2 Clinical need and practice

2.1 Anaemia is defined as a haemoglobin concentration, red cell count, or packed cell volume below normal levels. The World Health Organization defines anaemia as a haemoglobin concentration of less than 120 g/litre in women and less than 130 g/litre in men. Erythropoiesis, the production of red blood cells, occurs in the bone marrow, needs iron and is stimulated by the hormone erythropoietin, which is produced in the kidneys. Cancer treatment can suppress the production of red blood cells in the bone marrow. Once cytotoxic chemotherapy stops, haemoglobin can return to pre‑treatment concentrations.

2.2 Anaemia can compromise the effect of treatment for cancer, reduce survival and cause symptoms that affect quality of life. Mild‑to‑moderate anaemia can cause headache, palpitations, tachycardia and shortness of breath. Chronic anaemia can damage organs. Severe fatigue is the most common symptom, and can lead to an inability to perform everyday tasks.

2.3 Approximately 60% of people with solid tumours who have chemotherapy develop anaemia, with a haemoglobin concentration of less than 110 g/litre. The incidence of anaemia is highest in people with lung cancer (71%) and gynaecological cancer (65%) because these cancers currently involve treatment with platinum‑based chemotherapy. The proportion of people with solid tumours who need a red blood cell transfusion because of their anaemia varies from 47% to 100% depending on the stage of the cancer, the cumulative dose of platinum chemotherapy, the person's age and pre‑treatment haemoglobin concentration. For haematological cancers, about 70% of people with lymphoma have anaemia after 3 to 4 cycles of chemotherapy.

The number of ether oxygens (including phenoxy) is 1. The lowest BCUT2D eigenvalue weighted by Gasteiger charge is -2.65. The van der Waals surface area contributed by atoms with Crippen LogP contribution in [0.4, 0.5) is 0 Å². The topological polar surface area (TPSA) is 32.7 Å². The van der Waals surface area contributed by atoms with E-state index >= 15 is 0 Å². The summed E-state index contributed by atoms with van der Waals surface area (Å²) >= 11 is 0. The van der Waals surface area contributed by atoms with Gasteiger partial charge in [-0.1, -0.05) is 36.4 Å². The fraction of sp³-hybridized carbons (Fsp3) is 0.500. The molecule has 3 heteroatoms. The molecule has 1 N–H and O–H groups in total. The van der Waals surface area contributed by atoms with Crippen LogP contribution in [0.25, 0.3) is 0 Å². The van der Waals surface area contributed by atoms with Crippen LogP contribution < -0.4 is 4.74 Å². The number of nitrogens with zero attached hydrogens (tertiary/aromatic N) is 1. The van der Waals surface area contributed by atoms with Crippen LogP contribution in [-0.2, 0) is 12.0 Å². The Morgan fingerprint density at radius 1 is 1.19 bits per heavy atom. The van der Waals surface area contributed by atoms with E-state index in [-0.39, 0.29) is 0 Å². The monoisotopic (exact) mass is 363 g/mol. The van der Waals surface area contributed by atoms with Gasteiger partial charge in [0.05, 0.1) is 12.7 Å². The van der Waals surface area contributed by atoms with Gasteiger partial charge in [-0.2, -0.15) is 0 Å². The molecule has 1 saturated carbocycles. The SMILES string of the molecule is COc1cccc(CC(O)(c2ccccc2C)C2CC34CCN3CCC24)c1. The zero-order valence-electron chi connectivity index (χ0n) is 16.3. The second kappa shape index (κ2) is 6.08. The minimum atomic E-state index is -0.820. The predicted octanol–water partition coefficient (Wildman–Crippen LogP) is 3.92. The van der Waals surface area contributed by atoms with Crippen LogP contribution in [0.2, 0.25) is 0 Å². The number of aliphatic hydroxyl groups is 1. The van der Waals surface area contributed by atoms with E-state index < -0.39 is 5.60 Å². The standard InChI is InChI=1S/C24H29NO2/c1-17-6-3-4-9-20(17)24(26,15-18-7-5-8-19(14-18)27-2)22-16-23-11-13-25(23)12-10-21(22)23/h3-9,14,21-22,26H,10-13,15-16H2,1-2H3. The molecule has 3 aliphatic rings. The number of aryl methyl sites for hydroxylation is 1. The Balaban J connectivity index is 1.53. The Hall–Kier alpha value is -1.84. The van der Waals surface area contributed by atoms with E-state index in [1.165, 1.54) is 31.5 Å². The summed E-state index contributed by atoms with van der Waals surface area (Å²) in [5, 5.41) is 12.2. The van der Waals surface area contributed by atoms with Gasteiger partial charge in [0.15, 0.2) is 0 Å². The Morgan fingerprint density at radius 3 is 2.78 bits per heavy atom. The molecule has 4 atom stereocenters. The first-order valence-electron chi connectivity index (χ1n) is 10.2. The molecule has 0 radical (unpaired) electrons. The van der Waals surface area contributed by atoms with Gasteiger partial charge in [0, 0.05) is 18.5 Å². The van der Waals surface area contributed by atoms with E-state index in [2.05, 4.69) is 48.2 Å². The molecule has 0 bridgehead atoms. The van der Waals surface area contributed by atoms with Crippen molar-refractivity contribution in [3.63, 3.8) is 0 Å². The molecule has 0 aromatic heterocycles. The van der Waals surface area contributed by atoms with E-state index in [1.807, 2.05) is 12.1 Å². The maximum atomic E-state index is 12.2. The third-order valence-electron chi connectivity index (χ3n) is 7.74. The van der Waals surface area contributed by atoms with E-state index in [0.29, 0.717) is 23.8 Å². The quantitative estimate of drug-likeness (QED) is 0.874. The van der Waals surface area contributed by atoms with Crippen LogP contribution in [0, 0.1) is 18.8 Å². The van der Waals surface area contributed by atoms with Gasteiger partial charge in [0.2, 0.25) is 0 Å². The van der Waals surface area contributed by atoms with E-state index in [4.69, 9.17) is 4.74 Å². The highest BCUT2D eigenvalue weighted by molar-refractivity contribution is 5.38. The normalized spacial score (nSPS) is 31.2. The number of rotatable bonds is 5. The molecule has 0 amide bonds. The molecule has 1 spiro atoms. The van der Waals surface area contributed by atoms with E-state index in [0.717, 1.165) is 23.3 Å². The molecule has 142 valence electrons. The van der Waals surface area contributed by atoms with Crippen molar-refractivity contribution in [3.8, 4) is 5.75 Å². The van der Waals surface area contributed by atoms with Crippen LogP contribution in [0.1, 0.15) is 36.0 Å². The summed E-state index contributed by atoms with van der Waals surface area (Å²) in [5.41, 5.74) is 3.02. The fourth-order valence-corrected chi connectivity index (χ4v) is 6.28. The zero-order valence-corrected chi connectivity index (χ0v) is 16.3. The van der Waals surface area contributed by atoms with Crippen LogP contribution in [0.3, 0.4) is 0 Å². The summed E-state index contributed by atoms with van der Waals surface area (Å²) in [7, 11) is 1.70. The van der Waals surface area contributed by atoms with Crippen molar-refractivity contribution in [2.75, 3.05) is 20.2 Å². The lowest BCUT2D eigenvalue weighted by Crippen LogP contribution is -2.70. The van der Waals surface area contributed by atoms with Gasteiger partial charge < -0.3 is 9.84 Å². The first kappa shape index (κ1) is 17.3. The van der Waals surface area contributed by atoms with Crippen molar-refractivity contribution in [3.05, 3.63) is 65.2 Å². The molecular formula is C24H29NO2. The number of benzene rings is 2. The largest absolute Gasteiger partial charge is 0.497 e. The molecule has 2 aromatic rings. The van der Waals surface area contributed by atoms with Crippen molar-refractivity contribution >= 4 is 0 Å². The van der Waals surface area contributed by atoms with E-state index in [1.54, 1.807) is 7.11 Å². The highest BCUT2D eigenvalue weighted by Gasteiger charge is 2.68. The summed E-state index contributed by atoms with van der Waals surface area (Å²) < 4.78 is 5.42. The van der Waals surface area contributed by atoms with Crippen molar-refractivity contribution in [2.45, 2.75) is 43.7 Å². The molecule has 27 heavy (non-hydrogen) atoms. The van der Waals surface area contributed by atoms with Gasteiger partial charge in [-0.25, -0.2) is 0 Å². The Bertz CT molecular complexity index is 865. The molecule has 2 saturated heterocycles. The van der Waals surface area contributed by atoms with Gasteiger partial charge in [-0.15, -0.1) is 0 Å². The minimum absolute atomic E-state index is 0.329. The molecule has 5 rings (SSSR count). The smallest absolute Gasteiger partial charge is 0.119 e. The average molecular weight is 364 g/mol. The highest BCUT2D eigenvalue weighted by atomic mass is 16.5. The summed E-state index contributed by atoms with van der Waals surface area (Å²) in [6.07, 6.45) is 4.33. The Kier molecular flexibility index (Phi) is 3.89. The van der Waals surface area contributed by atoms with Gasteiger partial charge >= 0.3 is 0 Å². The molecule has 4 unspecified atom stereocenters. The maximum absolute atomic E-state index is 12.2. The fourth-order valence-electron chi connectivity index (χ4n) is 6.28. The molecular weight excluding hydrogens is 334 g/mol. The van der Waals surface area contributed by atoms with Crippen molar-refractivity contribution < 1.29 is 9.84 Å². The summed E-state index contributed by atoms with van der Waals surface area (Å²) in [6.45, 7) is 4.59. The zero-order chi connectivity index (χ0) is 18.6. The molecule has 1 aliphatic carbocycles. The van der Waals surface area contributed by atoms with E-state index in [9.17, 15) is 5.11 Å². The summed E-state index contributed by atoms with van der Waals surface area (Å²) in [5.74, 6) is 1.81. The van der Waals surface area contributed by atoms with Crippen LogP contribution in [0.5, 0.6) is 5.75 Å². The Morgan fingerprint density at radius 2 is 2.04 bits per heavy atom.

2.4 Anaemia associated with cancer treatment is managed by adjusting the cancer treatment regimen, giving iron supplements and, if anaemia is severe, transfusing red blood cells. Problems related to blood transfusions may potentially include a limited supply of blood, iron overload, immune injury, and viral and bacterial infections. Epoetin alfa, epoetin beta and darbepoetin alfa for cancer treatment-induced anaemia (NICE technology appraisal guidance 142) recommends erythropoietin analogues plus intravenous iron as an option for managing cancer treatment‑induced anaemia in women having platinum‑based chemotherapy for ovarian cancer and who have symptoms associated with anaemia and a haemoglobin concentration of 80 g/litre or lower. Clinicians may also consider erythropoietin analogues for people who cannot have blood transfusions and who have profound cancer treatment‑related anaemia that is likely to affect survival.

  • National Institute for Health and Care Excellence (NICE)